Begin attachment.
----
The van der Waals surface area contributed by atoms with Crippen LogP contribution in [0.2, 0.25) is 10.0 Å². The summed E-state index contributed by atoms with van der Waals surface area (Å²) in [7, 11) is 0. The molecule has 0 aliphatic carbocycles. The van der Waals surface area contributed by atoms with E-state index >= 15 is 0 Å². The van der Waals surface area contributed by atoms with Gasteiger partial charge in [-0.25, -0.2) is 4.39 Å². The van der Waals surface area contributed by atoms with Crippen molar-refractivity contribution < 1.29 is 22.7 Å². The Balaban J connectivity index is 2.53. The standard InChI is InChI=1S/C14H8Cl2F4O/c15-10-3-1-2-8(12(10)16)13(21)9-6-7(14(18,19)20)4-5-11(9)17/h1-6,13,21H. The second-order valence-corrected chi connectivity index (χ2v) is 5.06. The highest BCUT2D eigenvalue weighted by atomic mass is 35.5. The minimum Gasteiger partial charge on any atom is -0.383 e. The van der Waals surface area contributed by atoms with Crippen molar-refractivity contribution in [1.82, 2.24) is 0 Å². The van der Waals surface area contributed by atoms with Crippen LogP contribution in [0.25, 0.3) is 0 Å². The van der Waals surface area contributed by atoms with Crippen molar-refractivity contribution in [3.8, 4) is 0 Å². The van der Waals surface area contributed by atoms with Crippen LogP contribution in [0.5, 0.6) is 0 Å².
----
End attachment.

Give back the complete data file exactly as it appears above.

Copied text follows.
The van der Waals surface area contributed by atoms with Crippen LogP contribution in [0.2, 0.25) is 10.0 Å². The summed E-state index contributed by atoms with van der Waals surface area (Å²) in [7, 11) is 0. The molecule has 0 aliphatic carbocycles. The van der Waals surface area contributed by atoms with E-state index >= 15 is 0 Å². The van der Waals surface area contributed by atoms with Gasteiger partial charge in [-0.25, -0.2) is 4.39 Å². The van der Waals surface area contributed by atoms with Crippen molar-refractivity contribution < 1.29 is 22.7 Å². The Balaban J connectivity index is 2.53. The standard InChI is InChI=1S/C14H8Cl2F4O/c15-10-3-1-2-8(12(10)16)13(21)9-6-7(14(18,19)20)4-5-11(9)17/h1-6,13,21H. The second-order valence-corrected chi connectivity index (χ2v) is 5.06. The highest BCUT2D eigenvalue weighted by atomic mass is 35.5. The minimum Gasteiger partial charge on any atom is -0.383 e. The van der Waals surface area contributed by atoms with Crippen molar-refractivity contribution in [1.82, 2.24) is 0 Å². The van der Waals surface area contributed by atoms with Crippen LogP contribution in [0.25, 0.3) is 0 Å². The van der Waals surface area contributed by atoms with Crippen molar-refractivity contribution in [3.8, 4) is 0 Å². The van der Waals surface area contributed by atoms with Crippen LogP contribution in [0.5, 0.6) is 0 Å².